When I first heard that Chris Wahl was writing a book about Networking for VMware Administrators along with Steve Pantol – I was super excited and quickly pre-ordered it. This book fills a gap that has been outstanding for quite some time. It’s important to move beyond technical silos and learn the language your colleagues speak, so you both can be effective in delivering solutions for your business.
This book helps the VMware admin learn, speak and understand what your friends on the network team deal with and vice versa.
As we move to a more converged and software-defined data center, the VMware Admin’s role is changing and more and more, this individual needs to be a hybrid admin that understands the entire virtualization stack from compute, storage, and network, this book will aid you in understanding the network.
What can you expect
This book is divided into four parts:
- Physical Networking 101
- Virtual Switching
- You Got Your Storage in My Networking: IP Storage
- Other Design Scenarios
Physical Networking 101
This section provides you with an nice foundation, to build on. Its a great refresher, the OSI model and TCP/IP model are discussed. You might think you should skip this, but its good to know how decisions in the past have influenced our designs today.
Then you move to Ethernet networks and as they mention in the book – the nuts and bolt. Layer 2 and Layer 3 are discussed next, I really like how they clarify terms and concepts throughout the book. For example Ether-channel vs Port Channel, its good to have this terms correct when talking with your networking folks.
Finally they talk about Converged Infrastructure, which I believe gives you a peek into this new hybrid VMware admin that should be aware of the entire stack from compute, storage, and network.
In this section, they explain how virtual switching differs from physical switching, its good to get your head around VLANs. Then they discuss vSphere standard switch and vSphere Distributed Switch concepts and designs, like traffic shaping, NIC Teaming and Failover, and Network I/O Control. They also talk about third party switches like the Cisco Nexus 1000v.
The diagrams and screenshots throughout the chapters are very helpful in explaining the concepts and ideas.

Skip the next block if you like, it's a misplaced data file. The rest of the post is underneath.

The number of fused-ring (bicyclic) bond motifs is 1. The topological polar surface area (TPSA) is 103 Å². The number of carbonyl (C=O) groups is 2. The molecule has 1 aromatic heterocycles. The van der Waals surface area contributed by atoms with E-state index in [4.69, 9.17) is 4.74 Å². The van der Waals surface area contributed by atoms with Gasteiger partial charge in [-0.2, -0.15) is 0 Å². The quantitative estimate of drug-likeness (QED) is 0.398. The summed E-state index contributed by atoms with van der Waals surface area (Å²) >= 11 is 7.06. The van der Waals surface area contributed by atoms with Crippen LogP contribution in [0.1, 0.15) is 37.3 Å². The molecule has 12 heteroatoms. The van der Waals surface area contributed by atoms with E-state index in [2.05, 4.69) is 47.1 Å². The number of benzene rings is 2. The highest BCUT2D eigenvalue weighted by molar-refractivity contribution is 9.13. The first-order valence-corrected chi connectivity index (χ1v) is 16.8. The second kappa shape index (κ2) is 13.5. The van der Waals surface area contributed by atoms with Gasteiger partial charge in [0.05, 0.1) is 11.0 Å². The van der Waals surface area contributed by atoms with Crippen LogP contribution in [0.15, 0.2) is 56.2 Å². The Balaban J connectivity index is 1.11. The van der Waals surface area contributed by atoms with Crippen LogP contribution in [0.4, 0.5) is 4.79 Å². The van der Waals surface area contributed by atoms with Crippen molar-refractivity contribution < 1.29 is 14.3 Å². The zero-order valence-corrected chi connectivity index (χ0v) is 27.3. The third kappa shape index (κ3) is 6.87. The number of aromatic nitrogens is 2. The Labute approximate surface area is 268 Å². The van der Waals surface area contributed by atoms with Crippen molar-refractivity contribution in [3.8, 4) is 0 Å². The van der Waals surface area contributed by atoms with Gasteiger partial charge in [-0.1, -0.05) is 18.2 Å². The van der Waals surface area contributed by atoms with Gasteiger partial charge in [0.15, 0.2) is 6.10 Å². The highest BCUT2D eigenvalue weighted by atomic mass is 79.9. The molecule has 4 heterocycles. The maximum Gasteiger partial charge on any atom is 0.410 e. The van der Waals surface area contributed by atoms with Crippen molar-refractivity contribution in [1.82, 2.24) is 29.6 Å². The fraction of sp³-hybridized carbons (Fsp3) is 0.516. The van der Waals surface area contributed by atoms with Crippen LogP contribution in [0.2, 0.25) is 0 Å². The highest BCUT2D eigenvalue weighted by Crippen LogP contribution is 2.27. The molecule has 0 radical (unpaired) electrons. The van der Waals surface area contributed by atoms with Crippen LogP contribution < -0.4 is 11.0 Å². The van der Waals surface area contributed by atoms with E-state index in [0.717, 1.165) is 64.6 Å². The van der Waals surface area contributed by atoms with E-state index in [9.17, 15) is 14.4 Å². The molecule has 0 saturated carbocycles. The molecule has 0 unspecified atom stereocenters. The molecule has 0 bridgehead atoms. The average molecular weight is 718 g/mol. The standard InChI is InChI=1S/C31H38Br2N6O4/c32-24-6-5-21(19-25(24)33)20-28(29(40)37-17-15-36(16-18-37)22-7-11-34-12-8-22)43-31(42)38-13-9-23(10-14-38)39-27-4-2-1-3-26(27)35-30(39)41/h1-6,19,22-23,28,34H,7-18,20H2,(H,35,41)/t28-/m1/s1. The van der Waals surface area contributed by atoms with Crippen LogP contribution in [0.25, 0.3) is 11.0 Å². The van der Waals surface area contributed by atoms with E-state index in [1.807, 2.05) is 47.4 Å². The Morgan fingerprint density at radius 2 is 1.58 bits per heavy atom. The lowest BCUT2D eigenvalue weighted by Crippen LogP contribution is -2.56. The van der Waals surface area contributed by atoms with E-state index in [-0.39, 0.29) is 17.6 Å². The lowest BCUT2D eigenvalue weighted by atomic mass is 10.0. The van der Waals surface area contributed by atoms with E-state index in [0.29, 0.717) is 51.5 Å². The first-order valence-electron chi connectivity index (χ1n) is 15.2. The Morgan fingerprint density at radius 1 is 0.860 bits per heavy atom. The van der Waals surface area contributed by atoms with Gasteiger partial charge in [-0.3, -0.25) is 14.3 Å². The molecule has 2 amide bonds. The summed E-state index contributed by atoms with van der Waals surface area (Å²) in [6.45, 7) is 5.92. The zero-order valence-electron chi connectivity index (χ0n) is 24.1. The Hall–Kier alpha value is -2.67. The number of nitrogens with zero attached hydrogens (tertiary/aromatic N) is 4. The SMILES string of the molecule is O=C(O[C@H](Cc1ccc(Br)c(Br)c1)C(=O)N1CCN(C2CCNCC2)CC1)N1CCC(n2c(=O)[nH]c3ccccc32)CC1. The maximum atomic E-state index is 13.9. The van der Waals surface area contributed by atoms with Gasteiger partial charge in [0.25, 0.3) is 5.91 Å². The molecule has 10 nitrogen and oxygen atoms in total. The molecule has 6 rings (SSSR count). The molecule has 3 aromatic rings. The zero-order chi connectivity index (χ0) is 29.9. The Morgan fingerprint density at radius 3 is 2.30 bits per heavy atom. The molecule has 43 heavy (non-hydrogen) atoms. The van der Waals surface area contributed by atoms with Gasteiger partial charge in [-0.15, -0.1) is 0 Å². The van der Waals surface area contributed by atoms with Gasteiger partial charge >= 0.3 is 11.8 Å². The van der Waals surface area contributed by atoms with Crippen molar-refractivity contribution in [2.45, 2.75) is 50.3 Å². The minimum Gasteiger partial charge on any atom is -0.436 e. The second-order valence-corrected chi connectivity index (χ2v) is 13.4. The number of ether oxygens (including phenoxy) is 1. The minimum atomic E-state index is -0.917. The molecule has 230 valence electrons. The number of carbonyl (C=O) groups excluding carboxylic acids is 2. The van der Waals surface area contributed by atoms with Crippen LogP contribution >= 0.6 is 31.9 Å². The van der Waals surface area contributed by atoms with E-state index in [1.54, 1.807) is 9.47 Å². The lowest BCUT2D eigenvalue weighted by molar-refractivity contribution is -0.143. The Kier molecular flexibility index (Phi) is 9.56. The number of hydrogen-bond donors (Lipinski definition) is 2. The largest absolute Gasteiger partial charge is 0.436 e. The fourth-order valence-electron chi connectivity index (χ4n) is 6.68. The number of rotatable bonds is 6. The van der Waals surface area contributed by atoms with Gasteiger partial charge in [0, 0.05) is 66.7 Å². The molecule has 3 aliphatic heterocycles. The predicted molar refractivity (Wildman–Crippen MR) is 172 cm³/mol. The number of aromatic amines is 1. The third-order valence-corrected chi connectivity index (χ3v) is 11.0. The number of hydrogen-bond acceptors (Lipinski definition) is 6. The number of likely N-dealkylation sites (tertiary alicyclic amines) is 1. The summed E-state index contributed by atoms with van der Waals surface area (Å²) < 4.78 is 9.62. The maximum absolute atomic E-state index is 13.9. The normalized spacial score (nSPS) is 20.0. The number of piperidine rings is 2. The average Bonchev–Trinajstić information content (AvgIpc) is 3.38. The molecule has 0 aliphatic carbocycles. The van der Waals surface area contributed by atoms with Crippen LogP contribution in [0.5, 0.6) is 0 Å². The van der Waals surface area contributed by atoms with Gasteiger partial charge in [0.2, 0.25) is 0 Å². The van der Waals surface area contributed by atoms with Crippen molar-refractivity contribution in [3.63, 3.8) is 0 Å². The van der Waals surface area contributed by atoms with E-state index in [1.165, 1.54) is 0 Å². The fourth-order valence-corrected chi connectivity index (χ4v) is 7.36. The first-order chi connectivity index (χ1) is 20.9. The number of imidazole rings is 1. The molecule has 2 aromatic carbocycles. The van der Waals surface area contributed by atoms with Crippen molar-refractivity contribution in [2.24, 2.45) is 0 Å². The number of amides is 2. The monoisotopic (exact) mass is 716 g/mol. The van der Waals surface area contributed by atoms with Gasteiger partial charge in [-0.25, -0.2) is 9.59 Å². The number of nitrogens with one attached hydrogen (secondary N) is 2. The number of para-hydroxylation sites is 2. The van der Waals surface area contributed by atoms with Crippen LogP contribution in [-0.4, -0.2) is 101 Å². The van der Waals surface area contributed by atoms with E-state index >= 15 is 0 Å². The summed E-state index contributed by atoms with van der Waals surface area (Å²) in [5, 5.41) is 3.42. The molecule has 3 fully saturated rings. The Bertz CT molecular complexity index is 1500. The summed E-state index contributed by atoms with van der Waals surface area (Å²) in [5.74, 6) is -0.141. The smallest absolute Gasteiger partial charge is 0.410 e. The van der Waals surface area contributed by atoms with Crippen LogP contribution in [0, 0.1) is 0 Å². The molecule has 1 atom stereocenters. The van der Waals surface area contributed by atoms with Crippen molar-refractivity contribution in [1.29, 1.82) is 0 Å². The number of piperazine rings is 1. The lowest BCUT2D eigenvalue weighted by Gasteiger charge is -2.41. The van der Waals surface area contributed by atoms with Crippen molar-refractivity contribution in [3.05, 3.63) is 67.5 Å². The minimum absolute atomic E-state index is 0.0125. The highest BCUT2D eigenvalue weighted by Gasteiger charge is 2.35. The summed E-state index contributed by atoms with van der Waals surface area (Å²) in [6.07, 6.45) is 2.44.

You Got Your Storage in My Networking
For those of you that have not done any work with IP storage, this section gives you a great introduction to the topic and helps explain different design scenarios. NFS and iSCSI are discussed and again the diagrams and screenshots help explain the topics.
Other Design Scenarios
Finally, Multi-NIC vMotion and additional vSwtich design scenarios are discussed, covering many design scenarios. The talk about Multi-vMotion architecture highlights many design considerations to be aware of.
Great way to get started
This book flows really well, they walk you through the early days of networking to present day. Its easy to read and they have many “Real World” call outs in the book, that make the discussion relevant. Reading this book, you feel like your having a discussion with Chris and Steve about networking for virtualization and not being lectured too. The diagrams and screenshots also help reinforce the concepts.
I recommend getting a copy for yourself and if you can’t get one for someone on your networking team, then pass along your finished copy to them. This book really levels set the discussion between the teams.
Kudos to Chris and Steve for making mention of the VMware User Group (VMUG) in the Appendix, I know they are huge supporters of the VMUG and its a great way to extend the conversation with your networking team and the broader community – consider joining today – its FREE.
Let me know on Twitter if you have read the book and how it has helped you!